But everyone's ideal is different, as evidenced by the varying approaches to emergency care nationwide. Children's Voice asked agencies in Louisville and in Contra Costa and Lucas Counties to provide greater detail about their emergency care programs and how they meet their communities' needs. Sure enough, officials in each location expressed differing viewpoints on how best to help children during the critical period immediately after they've been removed from their home. All agreed, however, on the same long-term goal--to eventually find permanent, loving homes for children.

Louisville

Home of the Innocents is Kentucky's largest emergency placement center. Annually, 800-1,000 children and youth, birth to age 17, are admitted to the 24-hour, 45-bed emergency shelter located in the community of some 700,000 people. Roughly half the young people arrive through an emergency custody order, and the average stay is about three weeks. Approximately 60 staff and 225 regular volunteers work with the children, including onsite supervisors and clinical staff.

The number one goal at Home of the Innocents, explains President and CEO Gordon Brown, is to get every child and youth the agency serves into a permanent, nurturing home, whether with a foster family, an adoptive family, or a biological family. But just as important as permanency, he says, is stability. "So many times, our kids lack stability, and they keep moving around, going to different homes, to different agencies, being referred to hospitals, and they never get to settle in and have a childhood and friends...and they hit the age of 18 totally dysfunctional."

In doing its part to counter this trend, Home of the Innocents functions like a hospital emergency room, with a team of staff working to treat a child's trauma and normalize her life before she moves on to the next appropriate setting.

Judith Bloor, Senior Vice President of the Childkind Center at Home of the Innocents, can't imagine a child being removed from his home in the middle of the night and, while traumatized and sleepy, being handed over to a new family. "That would be like somebody taking my hand and walking me out the front door and saying 'Here, meet your new husband, have a nice life,'" she says. "I can't even fathom that because we wouldn't possibly do that to an adult."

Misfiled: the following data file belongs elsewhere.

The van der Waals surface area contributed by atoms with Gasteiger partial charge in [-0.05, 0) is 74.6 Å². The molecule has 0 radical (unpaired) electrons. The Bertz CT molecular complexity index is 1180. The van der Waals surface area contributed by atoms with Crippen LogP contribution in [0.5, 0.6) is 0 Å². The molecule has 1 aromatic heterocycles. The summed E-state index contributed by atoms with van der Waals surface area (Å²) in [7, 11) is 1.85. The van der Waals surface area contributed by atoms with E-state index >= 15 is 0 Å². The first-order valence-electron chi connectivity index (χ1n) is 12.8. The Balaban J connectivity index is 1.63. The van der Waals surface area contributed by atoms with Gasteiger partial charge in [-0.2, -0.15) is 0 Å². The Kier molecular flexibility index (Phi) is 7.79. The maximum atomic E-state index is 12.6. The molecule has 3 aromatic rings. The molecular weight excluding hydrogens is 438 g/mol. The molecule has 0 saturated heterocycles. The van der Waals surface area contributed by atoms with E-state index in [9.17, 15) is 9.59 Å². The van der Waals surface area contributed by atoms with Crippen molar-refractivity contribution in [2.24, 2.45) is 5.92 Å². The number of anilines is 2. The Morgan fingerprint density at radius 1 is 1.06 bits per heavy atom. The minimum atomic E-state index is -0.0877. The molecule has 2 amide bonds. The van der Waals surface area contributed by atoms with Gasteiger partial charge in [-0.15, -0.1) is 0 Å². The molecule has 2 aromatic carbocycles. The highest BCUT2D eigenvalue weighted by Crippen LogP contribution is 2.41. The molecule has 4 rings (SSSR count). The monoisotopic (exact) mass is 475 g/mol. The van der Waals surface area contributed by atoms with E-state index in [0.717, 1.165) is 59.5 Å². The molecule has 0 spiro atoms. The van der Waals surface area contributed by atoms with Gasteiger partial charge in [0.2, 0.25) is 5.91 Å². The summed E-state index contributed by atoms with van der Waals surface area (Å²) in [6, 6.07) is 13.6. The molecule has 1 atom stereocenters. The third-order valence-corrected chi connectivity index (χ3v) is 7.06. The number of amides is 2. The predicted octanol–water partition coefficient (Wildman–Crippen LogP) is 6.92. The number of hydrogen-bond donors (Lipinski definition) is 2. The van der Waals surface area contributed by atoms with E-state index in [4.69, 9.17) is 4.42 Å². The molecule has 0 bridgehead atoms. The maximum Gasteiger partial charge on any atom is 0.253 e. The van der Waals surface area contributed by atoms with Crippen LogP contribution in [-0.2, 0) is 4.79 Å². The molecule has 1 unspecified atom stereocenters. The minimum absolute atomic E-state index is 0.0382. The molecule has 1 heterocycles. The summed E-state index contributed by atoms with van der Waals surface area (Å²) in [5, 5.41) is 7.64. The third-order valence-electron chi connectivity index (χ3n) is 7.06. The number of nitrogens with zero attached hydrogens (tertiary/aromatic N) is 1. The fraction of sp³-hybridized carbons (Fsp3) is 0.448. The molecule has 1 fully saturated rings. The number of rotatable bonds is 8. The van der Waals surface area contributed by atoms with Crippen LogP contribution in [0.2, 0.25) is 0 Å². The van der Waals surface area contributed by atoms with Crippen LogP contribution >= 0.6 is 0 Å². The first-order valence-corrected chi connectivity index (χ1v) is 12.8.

Home of the Innocents' emergency shelter "allows us to treat that trauma, just like an ER, and it also allows us to offer a comprehensive assessment so that if the system uses it wisely, we can make a better placement."

Director of Residential Services Larry Owens often reads about children "languishing in residential care," but he insists that's not the case for the children at Home of the Innocents. Some children do stay for an extended period of time, but not due to problems with the shelter. "What that means," Owens explains, "is they need more treatment and more intensive care to help them transition to a more permanent location. In a way, it speaks to why we are needed more than ever before."

For longer-term residents, the shelter provides clothing and school uniforms. If a child was attending a local school before arriving, Home of the Innocents has an agreement with the school system for buses to transport the child to her home school. Home of the Innocents also allows families to visit the shelter, if approved by child protective services; visits are supervised and documented. The children participate in supervised field trips and local cultural events, and they also display artwork in a gallery at the Home of the Innocents.

"When children are here at the home, they live as good as any middle-class kid in America," Brown says. "We take great pride in the fact that we are striving very hard...to give them a normal experience."

Brown says his shelter can be a necessity for kids who are hard to place in homes. "We get some kids who are so badly damaged by what they've been through that they're extremely unattractive for foster placement...[They] benefit greatly by our services and by being here a little bit longer. But even with them, the ultimate goal is, as quickly as possible, without forcing it and without rushing it, seeing them into a foster home or with their biological family, if that's possible."

Even though children at Home of the Innocents present a variety of emotional and behavioral issues, Brown says his facility is safe. Home of the Innocents has passed numerous state surveys and inspections, and the inspections are ongoing. His staff is also trained in therapeutic holding techniques to address out-of-control behavior--training that foster parents may not routinely take.